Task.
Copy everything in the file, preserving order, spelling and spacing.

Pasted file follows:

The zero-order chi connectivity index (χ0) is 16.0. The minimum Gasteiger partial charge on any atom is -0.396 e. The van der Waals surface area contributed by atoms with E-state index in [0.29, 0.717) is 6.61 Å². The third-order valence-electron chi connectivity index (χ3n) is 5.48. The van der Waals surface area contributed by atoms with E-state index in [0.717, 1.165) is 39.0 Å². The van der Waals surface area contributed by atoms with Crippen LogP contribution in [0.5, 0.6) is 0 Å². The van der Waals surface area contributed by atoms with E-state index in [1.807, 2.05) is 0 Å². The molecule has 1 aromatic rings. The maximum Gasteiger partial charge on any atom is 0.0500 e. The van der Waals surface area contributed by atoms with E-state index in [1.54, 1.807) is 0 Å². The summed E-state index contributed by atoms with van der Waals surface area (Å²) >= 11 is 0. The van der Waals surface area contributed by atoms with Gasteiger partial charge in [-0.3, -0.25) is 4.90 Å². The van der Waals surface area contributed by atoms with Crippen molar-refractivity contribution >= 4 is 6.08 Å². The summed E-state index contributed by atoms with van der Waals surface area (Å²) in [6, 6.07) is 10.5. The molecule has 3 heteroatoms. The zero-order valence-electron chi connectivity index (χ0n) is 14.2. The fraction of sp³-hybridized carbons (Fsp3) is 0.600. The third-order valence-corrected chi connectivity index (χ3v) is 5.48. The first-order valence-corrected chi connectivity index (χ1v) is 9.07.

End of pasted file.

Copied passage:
The zero-order chi connectivity index (χ0) is 16.0. The minimum Gasteiger partial charge on any atom is -0.396 e. The van der Waals surface area contributed by atoms with E-state index in [0.29, 0.717) is 6.61 Å². The third-order valence-electron chi connectivity index (χ3n) is 5.48. The van der Waals surface area contributed by atoms with E-state index in [0.717, 1.165) is 39.0 Å². The van der Waals surface area contributed by atoms with Crippen LogP contribution in [0.5, 0.6) is 0 Å². The van der Waals surface area contributed by atoms with E-state index in [1.807, 2.05) is 0 Å². The molecule has 1 aromatic rings. The maximum Gasteiger partial charge on any atom is 0.0500 e. The van der Waals surface area contributed by atoms with E-state index in [1.54, 1.807) is 0 Å². The summed E-state index contributed by atoms with van der Waals surface area (Å²) >= 11 is 0. The van der Waals surface area contributed by atoms with Gasteiger partial charge in [-0.3, -0.25) is 4.90 Å². The van der Waals surface area contributed by atoms with Crippen molar-refractivity contribution >= 4 is 6.08 Å². The summed E-state index contributed by atoms with van der Waals surface area (Å²) in [6, 6.07) is 10.5. The molecule has 3 heteroatoms. The zero-order valence-electron chi connectivity index (χ0n) is 14.2. The fraction of sp³-hybridized carbons (Fsp3) is 0.600. The third-order valence-corrected chi connectivity index (χ3v) is 5.48. The first-order valence-corrected chi connectivity index (χ1v) is 9.07.